Day 30: New York City Comraderie
With two weeks left at my full-time gig in New York, I continue to pack my schedule with coffees, lunches, dinners and drinks with everyone I still haven’t come out to in town.
By now, it’s a mixture of networking, getting back in touch with old friends and lining up a support structure of people who will hopefully have my back in case this whole transgendering thing blows up in my face. Because let’s face it, next year I’m walking that transgendered tightrope without a societal safety net, and it would be kinda groovy to know who I can turn to if the heavy winds start to blow. ‘Cause, you know, I’ll be on a tightrope.
Anyway… my first stop of the day is with another AOL friend. This time it’s lunch at a swanky Time-Warner restaurant, not my usual lunch fare. While I’m most definitely a foodie, I’m usually a bit more… casual. To put my tastes in context, I’m obsessed with Diners, Drive-Ins and Dives, Unique Eats, and Good Eats, watching on near perpetual loop thanks to my TIVO. So yeah, transgendered foodie. Not the best combination for someone trying to shake those final ten “guy” pounds at age 48. So yeah, thanks God.
Back at lunch, we play the catch up game… divorces, kids, new jobs. Only I get to embellish my story with stuttering and transgendering. Try and top that! Drop the mic and walk away. Just walk away.
An oddly awesome byproduct of coming out to women (let’s just call it a feature) is that I get to compliment them on things that I was hesitant to comment upon in the past for fear that I would be perceived as that creepy guy hitting on them… creepily.
So let me just state for the record, she has the greatest medium short hair ever. And let me tell you, it is so cool once women realize that I’m serious about this, that I’m on hormones, that I’m really doing it, because there is an ease evident on their faces that leads to joyful conversations (at least for me) on hair, makeup (or lack thereof), and storing heels at the office. Topics I’ve never been able to talk about. It’s like being allowed past the rope at a hip nightclub for the first time and then being lead to the VIP room. At least, that’s what I imagine it’d be like having never really been hip enough to understand the the appeal of roped nightclubs. Diners, Drive-ins and Dives and all that, remember?
It is a delightful lunch that wraps up in her swanky office at Time Warner Center with promise of a renewed friendship.
Fast forwarding to after work, I walk to my weekly therapy and get to recount, in detail, my recent experiences, specifically my stress-filled weekend. It is with genuine delight that I discover that she agrees with me on things like mint juleps, transgendered proofs and gender spectrum boxes.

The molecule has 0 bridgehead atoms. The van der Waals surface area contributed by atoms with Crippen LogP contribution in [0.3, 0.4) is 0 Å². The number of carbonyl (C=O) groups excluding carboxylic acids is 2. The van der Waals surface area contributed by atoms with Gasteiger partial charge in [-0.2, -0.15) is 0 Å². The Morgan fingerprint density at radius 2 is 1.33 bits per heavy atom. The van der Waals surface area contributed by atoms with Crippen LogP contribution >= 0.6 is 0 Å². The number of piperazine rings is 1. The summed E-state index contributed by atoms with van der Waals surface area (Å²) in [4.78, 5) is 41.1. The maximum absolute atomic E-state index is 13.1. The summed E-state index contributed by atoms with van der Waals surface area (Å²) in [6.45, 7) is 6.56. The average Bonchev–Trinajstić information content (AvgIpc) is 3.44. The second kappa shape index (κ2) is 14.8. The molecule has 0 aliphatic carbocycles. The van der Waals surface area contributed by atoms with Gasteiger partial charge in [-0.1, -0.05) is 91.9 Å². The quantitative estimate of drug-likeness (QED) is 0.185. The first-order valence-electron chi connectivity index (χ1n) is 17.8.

My favorite part?
My Therapist: That must have been awful having to defend yourself to a close friend. How long did that go on?
Me (nonchalantly): Two hours.
My Therapist (incredulous): Two hours!?!?!?
Me (nonchalantly): Yeah, but he means well.
Of course, I am the one telling the story, so take that exchange and this whole blog for that matter with an enormous grain of salt.
But in an odd way, my confrontational conversation on Sunday ended up being a good thing. I didn’t back down. I didn’t feel pangs of shame. I stood my ground and defended my current journey. And that, ladies and gentleman, feels pretty good for someone who, two months ago, couldn’t accept himself. Or is that herself? (Pronoun trouble!)
After therapy I grab drinks with the guy who wrote me the incredibly supportive email. You know, the gay stutterer. Okay, I know that’s incredibly inappropriate, but it is kinda funny. Right? Right?
Anyhoo… we meet at a Mexican restaurant/bar and over several beers bond like there’s no tomorrow. Over stuttering. Over hiding stuttering. The tricks of the trade, like turning your head to appear contemplative when in actuality you’re struggling with a troublesome word.
We then turn to nature of coming out to people, the fear, the shame, and then the joy of dealing with groovy people. He warns me, though, that the euphoria will wear off and then I’ll need to deal with life as a transgendered individual.
It’s an amazing evening. While our circumstances are not the same, we share enough in common that I feel I met a comrade-in-arms. And a pretty cool one at that.
It’s strange. Here I thought I would lose everyone I knew when I came out, but instead I’m making new friends and strengthening bonds with old ones. And likely sipping Mint Juleps in my new Italian men’s clothes.